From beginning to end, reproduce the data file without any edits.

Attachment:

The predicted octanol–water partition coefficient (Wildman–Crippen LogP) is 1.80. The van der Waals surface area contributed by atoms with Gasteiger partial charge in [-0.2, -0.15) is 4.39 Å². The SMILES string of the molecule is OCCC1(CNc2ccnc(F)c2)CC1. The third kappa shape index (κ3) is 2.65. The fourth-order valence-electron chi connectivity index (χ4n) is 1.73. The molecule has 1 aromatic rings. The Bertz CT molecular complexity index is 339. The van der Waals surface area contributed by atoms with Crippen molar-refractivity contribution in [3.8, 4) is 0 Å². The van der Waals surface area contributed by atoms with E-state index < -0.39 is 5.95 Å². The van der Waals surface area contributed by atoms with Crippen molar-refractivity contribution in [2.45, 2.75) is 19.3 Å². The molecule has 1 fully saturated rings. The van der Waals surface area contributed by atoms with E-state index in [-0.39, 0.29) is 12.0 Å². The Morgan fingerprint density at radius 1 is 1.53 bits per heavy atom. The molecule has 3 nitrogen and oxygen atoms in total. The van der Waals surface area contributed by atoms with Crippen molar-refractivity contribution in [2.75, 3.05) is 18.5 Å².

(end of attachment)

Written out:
The predicted octanol–water partition coefficient (Wildman–Crippen LogP) is 1.80. The van der Waals surface area contributed by atoms with Gasteiger partial charge in [-0.2, -0.15) is 4.39 Å². The SMILES string of the molecule is OCCC1(CNc2ccnc(F)c2)CC1. The third kappa shape index (κ3) is 2.65. The fourth-order valence-electron chi connectivity index (χ4n) is 1.73. The molecule has 1 aromatic rings. The Bertz CT molecular complexity index is 339. The van der Waals surface area contributed by atoms with Crippen molar-refractivity contribution in [3.8, 4) is 0 Å². The van der Waals surface area contributed by atoms with E-state index < -0.39 is 5.95 Å². The van der Waals surface area contributed by atoms with Crippen molar-refractivity contribution in [2.45, 2.75) is 19.3 Å². The molecule has 1 fully saturated rings. The van der Waals surface area contributed by atoms with E-state index in [-0.39, 0.29) is 12.0 Å². The Morgan fingerprint density at radius 1 is 1.53 bits per heavy atom. The molecule has 3 nitrogen and oxygen atoms in total. The van der Waals surface area contributed by atoms with Crippen molar-refractivity contribution in [2.75, 3.05) is 18.5 Å².